Writing and recording songs about a break up has always forced artists to balance catharsis with reliving the pain. For the listener it’s unimaginably difficult to understand how someone can revisit those moments repeatedly in the studio and then take it a step further by performing that broken-hearted material for audiences around the world. It’s less surprising to find the painful experience overwhelming, which is where we find Neil Young’s latest archival release. During his prolific songwriting period in the 1970s he shelved the completed “Homegrown” album, which dealt with the aftermath of separation from actress Carrie Snodgrass, 45 years ago. Since then, it became one among many of his sought-after “lost” albums…until now when he finally set it free.

As Young goes through his voluminous material for the long-awaited second volume of his “Archives” career-spanning box set, he reconsidered his opinion of Homegrown.

In a statement announcing its release he said, “It’s the sad side of a love affair. The damage done. The heartache. I just couldn’t listen to it. I wanted to move on. So I kept it to myself, hidden away in the vault…but I should have shared it. It’s actually beautiful. That’s why I made it in the first place. Sometimes life hurts.”

Homegrown was meant to be a bridge between Harvest and Comes A Time. If you believe one version of why Young held the album back it involves a late night listening session that included members of The Band found who successfully urged him to release another recording on the reel-to-reel tape, the 1973-recorded Tonight’s The Night instead.

Recorded in analog in 1974 and early 1975 the mostly acoustic Homegrown features frequent collaborators Ben Keith and Tim Drummond as well as Levon Helm, Emmylou Harris and Karl T Himmel. John Hanlon restored the original master tapes for this 2020 version. In a September 2017 cover story focusing on nine known unreleased albums Young recorded, UNCUT magazine attempted a tracklist for Homegrown. Turns out the magazine got it half correct.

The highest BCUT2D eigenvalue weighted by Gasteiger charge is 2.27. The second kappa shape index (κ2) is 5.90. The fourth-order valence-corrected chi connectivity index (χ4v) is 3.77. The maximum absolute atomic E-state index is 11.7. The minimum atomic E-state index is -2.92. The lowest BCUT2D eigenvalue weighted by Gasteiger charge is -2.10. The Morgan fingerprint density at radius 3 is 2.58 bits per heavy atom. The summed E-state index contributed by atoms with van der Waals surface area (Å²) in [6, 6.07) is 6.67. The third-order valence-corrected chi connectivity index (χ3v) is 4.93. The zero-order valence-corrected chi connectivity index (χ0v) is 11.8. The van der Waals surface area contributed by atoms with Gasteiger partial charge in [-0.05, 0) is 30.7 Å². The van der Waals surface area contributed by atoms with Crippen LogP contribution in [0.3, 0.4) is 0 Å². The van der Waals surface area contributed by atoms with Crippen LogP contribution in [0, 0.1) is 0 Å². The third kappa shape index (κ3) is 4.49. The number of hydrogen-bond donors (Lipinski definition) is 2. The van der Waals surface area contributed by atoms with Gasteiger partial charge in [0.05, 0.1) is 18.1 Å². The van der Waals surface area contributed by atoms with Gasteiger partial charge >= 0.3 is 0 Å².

While most of the 12 tracks on the resurrected album are unreleased, others have previously turned up – “Love Is A Rose” on 1977’s Decade, “Star of Bethlehem” on 1977’s American Stars ‘n Bars, “Little Wing” and “This Old Homestead” on 1980’s Hawks & Doves and “White Line” on 1990’s Ragged Glory.

The forlorn opening number, “Separate Ways,” finds Young moving forward after his relationship crashed and burned. The musical accompaniment mimics his timeless hit “Old Man” but at a hazy, shell-shocked pace. The rhythm barely speeds up on an attempt at reconciliation on “Try” or on the mournful take of “Love Is A Rose.” An ode to growing marijuana livens up his spirits on the electric “Homegrown” while “White Line” offers a tribute to his new “friend.” It sets up the narrative storytelling on “Florida” that connects to Young gliding through life and one-night stands on “Kansas.” “Star of Bethlehem” ends the album in a most bitter view of love. The song’s instrumentation and Harris’ honeyed back up vocals sugarcoat the view in order to make the cynicism go down easy. After all that time of using drugs and sex to dull the pain, it still lingers.

Not seeing the potential for hit singles, Young’s record company wasn’t pleased with “Homegrown” and didn’t want to release it. While songs such as “Love Is A Rose” became a clap along concert favorite, the album’s worthiness rests in the singer-songwriter’s openness to peel off the scab of love gone bad and the messy reaction to its demise. The passing of years has made this collection a prescient artistic statement, an early hangover to the Feel Good Decade.